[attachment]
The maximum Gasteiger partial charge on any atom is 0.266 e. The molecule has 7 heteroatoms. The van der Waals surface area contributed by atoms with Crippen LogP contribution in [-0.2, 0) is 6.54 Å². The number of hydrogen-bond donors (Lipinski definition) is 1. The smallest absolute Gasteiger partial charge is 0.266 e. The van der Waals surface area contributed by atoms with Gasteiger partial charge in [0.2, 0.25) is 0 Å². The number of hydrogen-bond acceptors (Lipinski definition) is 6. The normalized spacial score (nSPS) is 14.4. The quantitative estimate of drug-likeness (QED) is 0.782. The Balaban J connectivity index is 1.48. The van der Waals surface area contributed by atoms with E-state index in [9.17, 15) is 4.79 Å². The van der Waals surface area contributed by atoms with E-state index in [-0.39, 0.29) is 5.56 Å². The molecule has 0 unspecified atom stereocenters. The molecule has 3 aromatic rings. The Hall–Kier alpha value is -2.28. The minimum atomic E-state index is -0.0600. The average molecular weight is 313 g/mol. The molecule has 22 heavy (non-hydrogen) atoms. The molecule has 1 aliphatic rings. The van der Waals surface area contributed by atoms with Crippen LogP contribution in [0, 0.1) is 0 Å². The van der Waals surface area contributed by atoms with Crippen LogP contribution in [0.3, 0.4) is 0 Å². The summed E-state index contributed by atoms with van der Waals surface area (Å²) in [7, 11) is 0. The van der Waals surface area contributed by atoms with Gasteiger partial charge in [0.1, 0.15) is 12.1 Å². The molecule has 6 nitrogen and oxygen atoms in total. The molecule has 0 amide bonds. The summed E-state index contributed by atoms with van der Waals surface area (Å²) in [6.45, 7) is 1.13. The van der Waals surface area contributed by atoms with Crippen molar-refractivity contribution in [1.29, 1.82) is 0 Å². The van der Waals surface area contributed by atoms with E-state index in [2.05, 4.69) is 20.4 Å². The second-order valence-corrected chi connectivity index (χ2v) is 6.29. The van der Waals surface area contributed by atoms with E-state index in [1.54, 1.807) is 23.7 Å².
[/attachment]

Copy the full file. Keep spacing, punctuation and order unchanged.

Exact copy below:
The maximum Gasteiger partial charge on any atom is 0.266 e. The molecule has 7 heteroatoms. The van der Waals surface area contributed by atoms with Crippen LogP contribution in [-0.2, 0) is 6.54 Å². The number of hydrogen-bond donors (Lipinski definition) is 1. The smallest absolute Gasteiger partial charge is 0.266 e. The van der Waals surface area contributed by atoms with Gasteiger partial charge in [0.2, 0.25) is 0 Å². The number of hydrogen-bond acceptors (Lipinski definition) is 6. The normalized spacial score (nSPS) is 14.4. The quantitative estimate of drug-likeness (QED) is 0.782. The Balaban J connectivity index is 1.48. The van der Waals surface area contributed by atoms with E-state index in [9.17, 15) is 4.79 Å². The van der Waals surface area contributed by atoms with E-state index in [-0.39, 0.29) is 5.56 Å². The molecule has 0 unspecified atom stereocenters. The molecule has 3 aromatic rings. The Hall–Kier alpha value is -2.28. The minimum atomic E-state index is -0.0600. The average molecular weight is 313 g/mol. The molecule has 22 heavy (non-hydrogen) atoms. The molecule has 1 aliphatic rings. The van der Waals surface area contributed by atoms with Crippen LogP contribution in [0, 0.1) is 0 Å². The van der Waals surface area contributed by atoms with Crippen LogP contribution in [0.3, 0.4) is 0 Å². The summed E-state index contributed by atoms with van der Waals surface area (Å²) in [7, 11) is 0. The van der Waals surface area contributed by atoms with Gasteiger partial charge in [0.1, 0.15) is 12.1 Å². The molecule has 6 nitrogen and oxygen atoms in total. The molecule has 0 amide bonds. The summed E-state index contributed by atoms with van der Waals surface area (Å²) in [6.45, 7) is 1.13. The van der Waals surface area contributed by atoms with Crippen molar-refractivity contribution in [1.29, 1.82) is 0 Å². The van der Waals surface area contributed by atoms with E-state index in [2.05, 4.69) is 20.4 Å². The second-order valence-corrected chi connectivity index (χ2v) is 6.29. The van der Waals surface area contributed by atoms with E-state index in [1.54, 1.807) is 23.7 Å².